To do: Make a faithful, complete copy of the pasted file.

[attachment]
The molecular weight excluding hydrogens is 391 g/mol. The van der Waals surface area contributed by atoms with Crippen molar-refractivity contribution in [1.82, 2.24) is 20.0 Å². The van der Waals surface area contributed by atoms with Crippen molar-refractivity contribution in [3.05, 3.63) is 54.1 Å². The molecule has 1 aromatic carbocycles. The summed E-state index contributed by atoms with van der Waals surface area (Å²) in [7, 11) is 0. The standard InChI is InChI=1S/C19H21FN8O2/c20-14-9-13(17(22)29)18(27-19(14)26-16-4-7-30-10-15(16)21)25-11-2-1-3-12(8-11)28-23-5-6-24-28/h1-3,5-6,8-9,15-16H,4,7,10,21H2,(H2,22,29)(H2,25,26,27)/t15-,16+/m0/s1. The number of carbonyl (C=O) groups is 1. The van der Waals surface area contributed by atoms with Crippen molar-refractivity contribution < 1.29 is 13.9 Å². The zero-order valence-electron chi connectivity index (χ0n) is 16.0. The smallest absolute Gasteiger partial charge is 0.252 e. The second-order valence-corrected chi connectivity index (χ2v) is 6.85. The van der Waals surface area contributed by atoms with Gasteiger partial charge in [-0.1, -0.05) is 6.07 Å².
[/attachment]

The molecular weight excluding hydrogens is 391 g/mol. The van der Waals surface area contributed by atoms with Crippen molar-refractivity contribution in [1.82, 2.24) is 20.0 Å². The van der Waals surface area contributed by atoms with Crippen molar-refractivity contribution in [3.05, 3.63) is 54.1 Å². The molecule has 1 aromatic carbocycles. The summed E-state index contributed by atoms with van der Waals surface area (Å²) in [7, 11) is 0. The standard InChI is InChI=1S/C19H21FN8O2/c20-14-9-13(17(22)29)18(27-19(14)26-16-4-7-30-10-15(16)21)25-11-2-1-3-12(8-11)28-23-5-6-24-28/h1-3,5-6,8-9,15-16H,4,7,10,21H2,(H2,22,29)(H2,25,26,27)/t15-,16+/m0/s1. The number of carbonyl (C=O) groups is 1. The van der Waals surface area contributed by atoms with Crippen molar-refractivity contribution < 1.29 is 13.9 Å². The zero-order valence-electron chi connectivity index (χ0n) is 16.0. The smallest absolute Gasteiger partial charge is 0.252 e. The second-order valence-corrected chi connectivity index (χ2v) is 6.85. The van der Waals surface area contributed by atoms with Gasteiger partial charge in [-0.1, -0.05) is 6.07 Å².